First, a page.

As state legislators and Gov. David Paterson worked to hammer out a mid-year cut in state spending this week, social service providers were eagerly waiting to see if they would use a scalpel or a chainsaw.
An across-the-board 10 percent cut, they say, would have a disproportionate impact on the elderly and other needy citizens. For example, reduced funding for English-language instruction for immigrants would not hurt the same as a cut to elderly services that might mean fewer meals on wheels delivered.
“If a senior citizen who is dependent on home care, transportation to medical appointments or home-delivered meals loses any of these services, that individual is at risk for institutionalization,” says Rabbi Moshe Wiener, executive director of the Jewish Community Council of Greater Coney Island, which serves the city’s largest concentration of senior citizens.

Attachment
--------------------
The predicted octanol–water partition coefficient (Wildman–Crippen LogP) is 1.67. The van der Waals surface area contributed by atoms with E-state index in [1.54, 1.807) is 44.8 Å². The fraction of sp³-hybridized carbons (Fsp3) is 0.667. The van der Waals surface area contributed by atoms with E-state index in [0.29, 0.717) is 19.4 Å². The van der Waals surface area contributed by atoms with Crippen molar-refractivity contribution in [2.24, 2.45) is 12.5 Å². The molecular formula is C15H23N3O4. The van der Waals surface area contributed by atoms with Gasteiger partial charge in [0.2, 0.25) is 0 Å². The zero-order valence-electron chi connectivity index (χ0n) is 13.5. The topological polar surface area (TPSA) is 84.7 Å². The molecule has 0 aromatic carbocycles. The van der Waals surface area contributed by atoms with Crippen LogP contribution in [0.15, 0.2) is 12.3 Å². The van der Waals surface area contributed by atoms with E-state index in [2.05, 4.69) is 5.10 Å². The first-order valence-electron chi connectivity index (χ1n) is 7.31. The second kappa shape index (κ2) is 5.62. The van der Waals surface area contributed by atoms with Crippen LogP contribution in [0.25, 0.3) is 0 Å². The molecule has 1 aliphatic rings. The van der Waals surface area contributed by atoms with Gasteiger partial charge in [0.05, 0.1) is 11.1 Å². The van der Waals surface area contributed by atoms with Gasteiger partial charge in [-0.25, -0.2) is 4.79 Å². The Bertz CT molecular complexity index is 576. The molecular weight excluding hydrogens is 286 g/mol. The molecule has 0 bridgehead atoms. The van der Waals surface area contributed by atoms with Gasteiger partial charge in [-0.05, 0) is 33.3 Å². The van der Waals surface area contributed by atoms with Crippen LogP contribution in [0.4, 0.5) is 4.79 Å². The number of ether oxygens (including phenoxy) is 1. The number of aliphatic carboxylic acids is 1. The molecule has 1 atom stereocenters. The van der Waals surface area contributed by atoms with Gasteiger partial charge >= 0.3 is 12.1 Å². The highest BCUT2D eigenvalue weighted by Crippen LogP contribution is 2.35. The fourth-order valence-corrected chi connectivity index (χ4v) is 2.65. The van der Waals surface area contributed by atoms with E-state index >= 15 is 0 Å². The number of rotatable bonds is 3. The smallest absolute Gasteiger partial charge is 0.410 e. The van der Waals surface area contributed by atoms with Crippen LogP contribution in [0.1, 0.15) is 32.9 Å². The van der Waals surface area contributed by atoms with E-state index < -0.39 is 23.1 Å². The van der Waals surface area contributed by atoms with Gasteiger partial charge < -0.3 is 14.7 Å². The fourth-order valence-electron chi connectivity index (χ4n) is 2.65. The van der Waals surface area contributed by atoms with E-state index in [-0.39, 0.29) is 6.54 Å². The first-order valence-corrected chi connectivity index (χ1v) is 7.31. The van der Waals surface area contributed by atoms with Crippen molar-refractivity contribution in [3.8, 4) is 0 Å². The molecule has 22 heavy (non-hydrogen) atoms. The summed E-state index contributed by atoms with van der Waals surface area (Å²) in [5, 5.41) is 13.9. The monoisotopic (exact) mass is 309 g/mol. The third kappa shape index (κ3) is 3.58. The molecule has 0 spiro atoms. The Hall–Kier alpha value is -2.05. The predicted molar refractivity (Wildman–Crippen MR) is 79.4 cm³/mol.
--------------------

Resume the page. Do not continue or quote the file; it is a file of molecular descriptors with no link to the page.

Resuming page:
Rabbi Wiener suggested that such cuts may provide a temporary budget stopgap, but will cost more in the long run because of Medicaid costs. “In many cases the result is much higher levels of government and taxpayer spending.”
Paterson has proposed a $5.4 million cut to the State Office for the Aging (SOFA), which doles out funds to programs around the state, with about 40 percent of its funds spent in New York City. The cut would be on top of a 10 percent cut in the current fiscal year.
Social service advocates and providers across the state, including UJA-Federation of New York, have campaigned against indiscriminate cutting, favoring instead an arrangement where some agencies would be exempt from cuts if they provide essential services.